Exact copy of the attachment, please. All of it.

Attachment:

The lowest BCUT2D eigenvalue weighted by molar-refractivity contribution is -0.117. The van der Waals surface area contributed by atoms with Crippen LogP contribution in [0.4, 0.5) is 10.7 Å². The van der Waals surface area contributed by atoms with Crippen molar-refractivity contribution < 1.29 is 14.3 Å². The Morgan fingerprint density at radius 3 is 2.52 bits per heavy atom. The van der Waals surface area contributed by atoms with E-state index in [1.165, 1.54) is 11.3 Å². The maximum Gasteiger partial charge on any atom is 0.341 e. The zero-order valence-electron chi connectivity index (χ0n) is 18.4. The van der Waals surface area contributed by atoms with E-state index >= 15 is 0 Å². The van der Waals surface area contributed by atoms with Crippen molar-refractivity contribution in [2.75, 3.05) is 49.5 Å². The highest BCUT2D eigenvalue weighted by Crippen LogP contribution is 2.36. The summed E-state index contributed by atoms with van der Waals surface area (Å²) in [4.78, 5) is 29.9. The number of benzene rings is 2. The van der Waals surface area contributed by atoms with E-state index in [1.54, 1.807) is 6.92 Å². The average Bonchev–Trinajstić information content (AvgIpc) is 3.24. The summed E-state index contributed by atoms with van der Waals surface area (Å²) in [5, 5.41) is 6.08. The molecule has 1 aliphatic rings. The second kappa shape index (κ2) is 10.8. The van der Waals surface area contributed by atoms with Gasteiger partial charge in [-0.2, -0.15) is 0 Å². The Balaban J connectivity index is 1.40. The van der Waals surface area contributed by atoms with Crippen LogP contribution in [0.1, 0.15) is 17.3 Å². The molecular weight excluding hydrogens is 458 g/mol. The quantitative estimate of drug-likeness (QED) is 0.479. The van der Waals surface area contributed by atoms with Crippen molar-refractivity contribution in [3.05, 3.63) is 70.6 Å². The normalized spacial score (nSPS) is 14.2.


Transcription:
The lowest BCUT2D eigenvalue weighted by molar-refractivity contribution is -0.117. The van der Waals surface area contributed by atoms with Crippen LogP contribution in [0.4, 0.5) is 10.7 Å². The van der Waals surface area contributed by atoms with Crippen molar-refractivity contribution < 1.29 is 14.3 Å². The Morgan fingerprint density at radius 3 is 2.52 bits per heavy atom. The van der Waals surface area contributed by atoms with E-state index in [1.165, 1.54) is 11.3 Å². The maximum Gasteiger partial charge on any atom is 0.341 e. The zero-order valence-electron chi connectivity index (χ0n) is 18.4. The van der Waals surface area contributed by atoms with E-state index >= 15 is 0 Å². The van der Waals surface area contributed by atoms with Crippen molar-refractivity contribution in [2.75, 3.05) is 49.5 Å². The highest BCUT2D eigenvalue weighted by Crippen LogP contribution is 2.36. The summed E-state index contributed by atoms with van der Waals surface area (Å²) in [4.78, 5) is 29.9. The number of benzene rings is 2. The van der Waals surface area contributed by atoms with E-state index in [1.54, 1.807) is 6.92 Å². The average Bonchev–Trinajstić information content (AvgIpc) is 3.24. The summed E-state index contributed by atoms with van der Waals surface area (Å²) in [5, 5.41) is 6.08. The molecule has 1 aliphatic rings. The second kappa shape index (κ2) is 10.8. The van der Waals surface area contributed by atoms with Gasteiger partial charge in [-0.2, -0.15) is 0 Å². The Balaban J connectivity index is 1.40. The van der Waals surface area contributed by atoms with Crippen LogP contribution in [0.1, 0.15) is 17.3 Å². The molecular weight excluding hydrogens is 458 g/mol. The quantitative estimate of drug-likeness (QED) is 0.479. The van der Waals surface area contributed by atoms with Crippen molar-refractivity contribution in [3.05, 3.63) is 70.6 Å². The normalized spacial score (nSPS) is 14.2.